With JE finally getting the attention it deserved, there was still the matter of how to control it. The consensus among global health experts was that controlling the virus was impractical—a vaccine was the only hope. However, affected countries didn’t have the resources to develop the needed vaccine, and wealthy countries didn’t have the incentive.

In truth, vaccines against the disease actually existed, and international travelers to Asia were routinely vaccinated against JE. But the commonly used vaccine had significant drawbacks—three doses were required and it was extremely time-consuming and expensive to produce. There simply wasn’t enough funding or vaccine for all the children who needed it.

In search of a solution, PATH surveyed the field for a better JE vaccine. We discovered that one JE-affected country had already developed an affordable vaccine—China. In fact, China had vaccinated more than 200 million children with its vaccine, known as SA 14-14-2. The vaccine, made from active but weakened virus, was safe, effective, and required only one dose. But it was virtually unknown outside the country—and might have stayed that way had PATH not infused innovative thinking into JE control and played a bridging role between partners around the world.

Taking action

With the vaccine identified, PATH collaborated with international partners and ministries of health in Asia to accelerate its introduction. Because SA 14-14-2 had not been used widely outside of China, international officials called for specific clinical studies. PATH collaborated with the manufacturer, WHO, and ministries of health on pivotal clinical trials to add to a growing collection of data proving the vaccine was safe and effective.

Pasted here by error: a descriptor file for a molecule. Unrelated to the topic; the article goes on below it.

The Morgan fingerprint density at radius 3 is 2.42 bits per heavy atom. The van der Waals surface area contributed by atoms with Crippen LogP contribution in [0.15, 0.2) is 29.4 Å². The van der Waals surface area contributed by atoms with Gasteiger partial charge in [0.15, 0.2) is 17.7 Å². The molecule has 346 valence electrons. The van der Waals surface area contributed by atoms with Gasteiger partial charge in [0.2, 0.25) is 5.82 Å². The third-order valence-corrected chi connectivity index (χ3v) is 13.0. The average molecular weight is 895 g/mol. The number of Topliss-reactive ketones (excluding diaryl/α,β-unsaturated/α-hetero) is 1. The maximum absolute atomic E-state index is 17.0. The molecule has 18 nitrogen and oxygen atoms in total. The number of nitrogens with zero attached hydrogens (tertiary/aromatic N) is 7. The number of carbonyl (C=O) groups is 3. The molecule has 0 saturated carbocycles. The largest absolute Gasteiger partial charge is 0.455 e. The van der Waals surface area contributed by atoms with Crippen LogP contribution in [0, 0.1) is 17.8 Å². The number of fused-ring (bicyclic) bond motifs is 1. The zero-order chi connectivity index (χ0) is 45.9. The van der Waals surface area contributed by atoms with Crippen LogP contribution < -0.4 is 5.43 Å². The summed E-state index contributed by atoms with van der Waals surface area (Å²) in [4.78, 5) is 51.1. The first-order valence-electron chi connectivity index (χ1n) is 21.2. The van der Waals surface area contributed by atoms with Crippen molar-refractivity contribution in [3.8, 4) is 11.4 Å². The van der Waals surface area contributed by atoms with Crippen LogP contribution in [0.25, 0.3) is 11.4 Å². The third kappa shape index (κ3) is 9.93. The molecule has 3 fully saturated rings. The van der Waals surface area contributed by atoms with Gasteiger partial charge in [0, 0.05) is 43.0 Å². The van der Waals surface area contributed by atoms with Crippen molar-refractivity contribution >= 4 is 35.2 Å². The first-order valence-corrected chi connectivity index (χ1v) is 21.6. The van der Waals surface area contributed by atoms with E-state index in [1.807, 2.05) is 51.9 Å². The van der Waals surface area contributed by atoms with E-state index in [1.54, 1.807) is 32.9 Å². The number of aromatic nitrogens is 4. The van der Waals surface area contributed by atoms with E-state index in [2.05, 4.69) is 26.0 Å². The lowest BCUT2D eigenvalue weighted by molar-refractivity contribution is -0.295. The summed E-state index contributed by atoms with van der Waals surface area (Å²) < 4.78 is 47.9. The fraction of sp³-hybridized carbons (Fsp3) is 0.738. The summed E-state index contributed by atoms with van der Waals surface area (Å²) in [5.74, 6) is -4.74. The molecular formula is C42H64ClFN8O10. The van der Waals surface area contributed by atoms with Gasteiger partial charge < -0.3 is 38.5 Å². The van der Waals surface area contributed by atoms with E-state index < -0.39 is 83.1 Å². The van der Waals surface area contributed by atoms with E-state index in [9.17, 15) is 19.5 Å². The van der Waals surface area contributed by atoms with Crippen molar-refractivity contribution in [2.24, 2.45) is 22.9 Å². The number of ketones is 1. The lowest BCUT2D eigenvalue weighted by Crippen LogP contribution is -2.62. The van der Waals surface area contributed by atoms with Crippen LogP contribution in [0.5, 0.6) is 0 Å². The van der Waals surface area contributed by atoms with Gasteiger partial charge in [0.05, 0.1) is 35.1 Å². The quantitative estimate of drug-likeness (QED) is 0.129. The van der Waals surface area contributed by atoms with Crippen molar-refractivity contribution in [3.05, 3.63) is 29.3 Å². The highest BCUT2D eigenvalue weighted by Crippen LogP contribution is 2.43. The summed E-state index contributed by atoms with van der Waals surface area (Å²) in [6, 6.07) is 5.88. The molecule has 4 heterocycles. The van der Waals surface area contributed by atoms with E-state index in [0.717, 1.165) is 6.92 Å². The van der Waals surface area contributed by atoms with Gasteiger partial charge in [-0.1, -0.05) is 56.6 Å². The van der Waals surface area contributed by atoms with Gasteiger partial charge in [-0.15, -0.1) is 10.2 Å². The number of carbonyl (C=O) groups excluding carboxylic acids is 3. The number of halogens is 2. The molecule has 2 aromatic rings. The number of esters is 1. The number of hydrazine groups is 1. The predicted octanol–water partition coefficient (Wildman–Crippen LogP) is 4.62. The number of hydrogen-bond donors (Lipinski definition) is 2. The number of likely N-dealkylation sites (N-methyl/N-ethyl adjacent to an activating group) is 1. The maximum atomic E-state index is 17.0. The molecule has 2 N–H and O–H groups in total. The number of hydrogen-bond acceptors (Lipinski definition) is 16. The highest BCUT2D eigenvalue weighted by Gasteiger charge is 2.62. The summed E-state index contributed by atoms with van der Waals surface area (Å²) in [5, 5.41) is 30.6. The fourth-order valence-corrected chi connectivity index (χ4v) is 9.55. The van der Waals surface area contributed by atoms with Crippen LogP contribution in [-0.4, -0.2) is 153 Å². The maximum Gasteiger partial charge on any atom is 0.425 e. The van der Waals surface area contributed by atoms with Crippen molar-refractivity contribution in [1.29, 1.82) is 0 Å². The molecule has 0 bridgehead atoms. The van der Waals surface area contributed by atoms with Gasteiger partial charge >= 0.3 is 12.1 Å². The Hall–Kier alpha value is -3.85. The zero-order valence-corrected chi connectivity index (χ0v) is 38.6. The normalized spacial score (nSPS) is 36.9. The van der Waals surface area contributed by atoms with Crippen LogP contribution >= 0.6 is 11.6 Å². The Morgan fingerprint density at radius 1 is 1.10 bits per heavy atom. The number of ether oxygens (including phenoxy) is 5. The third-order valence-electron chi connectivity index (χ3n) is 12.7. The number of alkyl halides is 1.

We also supported clinical trials to confirm that the vaccine can be given at the same time infants get their measles shots, which would make it easier to fit into existing immunization programs. To help countries plan for the vaccine’s introduction, we modeled the cost-effectiveness of immunization strategies—either integrating JE vaccine into immunization programs or combining routine vaccination with mass campaigns to vaccinate at-risk children and adolescents.

The vaccine also needed to be affordable for use in low-income countries, so PATH negotiated with the vaccine manufacturer—Chengdu Institute of Biological Products (CDIBP )—to establish a special public-sector price.

India and beyond

In the hot summer sun of 2006, just a year after the deadly JE outbreak, millions of Indian children lined up outside village clinics, schools, and community centers for the lifesaving protection of the new vaccine. India and Nepal were the first countries outside of China to introduce the SA 14-14-2 vaccine through mass campaigns and routine immunization services. They were soon followed by Cambodia, Sri Lanka, and the Democratic People’s Republic of Korea (North Korea).

Over the next seven years, India’s unprecedented immunization campaigns reached more than 88 million children. Millions more in Southeast Asia—from Nepal to Cambodia to Sri Lanka—were also vaccinated. By 2013, the vaccine had been supplied to 11 countries outside China for one-time campaigns and routine use, and the vaccine had reached more than 200 million people. Throughout this period, PATH and our partners provided technical assistance to countries—from developing introduction strategies to implementing and evaluating immunization programs.

A leap forward

We were also helping the vaccine manufacturer, CDIBP, pursue WHO prequalification as the critical next step in expanding access. Both the vaccine and CDIBP underwent rigorous inspections to ensure they met international standards of quality, safety, and efficacy. PATH provided CDIBP with technical and financial support to meet these standards. We also assisted in the design and financing of a new manufacturing facility to ensure high-quality, adequate, stable, and affordable vaccine supply.

The JE vaccine is the first vaccine ever produced in China to receive WHO prequalification—a first that has the potential to shift China’s role in global health. The growing capacity of China’s biotechnology sector and its emergence as an important vaccine supplier could help to foster a more competitive vaccine manufacturing market.

PATH continues to be intimately involved with JE control, serving as a technical resource, advocating for use of the vaccine, and leading a multicountry project that builds on the best practices we developed to introduce and scale up JE vaccination in endemic countries.

The day when all children at risk of JE are protected by a safe, effective, and affordable vaccine is now within reach.